Battling B.C.'s math education crisis
UBC math professor George Bluman is used to speaking to Chinese audiences. Last spring, he gave a series of lectures in China about teaching calculus. In a recent phone interview with the Georgia Straight, he also revealed that he has worked with three postdoctoral students from villages in China, including one from Inner Mongolia.
So it shouldn’t come as a surprise that in late October he was invited to speak to a group of Chinese-speaking parents at the Burnaby Public Library about the state of math education in B.C.
Their nonprofit academic organization, the Educational Quest Society of Canada, was created in June “to provide Chinese communities with professional suggestions concerning education…and to exert an influence on improving and reforming the elementary and secondary education in British Columbia”.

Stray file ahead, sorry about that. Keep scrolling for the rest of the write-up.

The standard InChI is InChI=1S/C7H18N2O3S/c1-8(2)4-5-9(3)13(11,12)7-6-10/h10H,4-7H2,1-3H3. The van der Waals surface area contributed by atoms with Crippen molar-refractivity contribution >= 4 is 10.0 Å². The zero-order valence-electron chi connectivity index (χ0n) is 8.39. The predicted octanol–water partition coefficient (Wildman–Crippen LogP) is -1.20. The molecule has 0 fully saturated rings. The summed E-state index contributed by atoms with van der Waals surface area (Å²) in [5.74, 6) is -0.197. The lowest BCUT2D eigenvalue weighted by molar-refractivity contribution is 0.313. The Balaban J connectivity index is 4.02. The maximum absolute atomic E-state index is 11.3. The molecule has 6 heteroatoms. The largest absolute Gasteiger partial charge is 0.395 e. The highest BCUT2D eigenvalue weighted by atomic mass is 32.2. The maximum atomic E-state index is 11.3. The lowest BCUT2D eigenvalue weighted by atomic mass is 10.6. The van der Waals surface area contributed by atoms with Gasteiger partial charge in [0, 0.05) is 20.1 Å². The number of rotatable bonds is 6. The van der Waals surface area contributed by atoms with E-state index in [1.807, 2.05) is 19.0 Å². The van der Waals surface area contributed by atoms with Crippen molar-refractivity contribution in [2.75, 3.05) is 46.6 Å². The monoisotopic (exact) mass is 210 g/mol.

“I was the only non-Chinese person present,” Bluman said with a chuckle. “They are very concerned about the decline in education.”
At the meeting, Bluman expressed his opposition to the elimination of mandatory Grade 12 math exams in B.C. In 2004, the provincial government made this test optional; in 2011, it cancelled all optional Grade 12 exams, which means there’s no standardized Grade 12 math test in B.C. anymore.
"At their annual articulation meeting in 2007, the math teacher representatives from each college and university—public and private, including reps from Adult Basic Education and BCIT—without dissent, wanted them to be continued for mathematics," Bluman said. "They forwarded a strongly worded motion on this to the B.C. minister of education."
He cited research conducted at UBC demonstrating that students who had written the optional tests performed much better in first-year calculus courses. And according to a survey he conducted, public-school math teachers want the Grade 12 exams reinstated; UBC student senators echoed this view in a separate survey.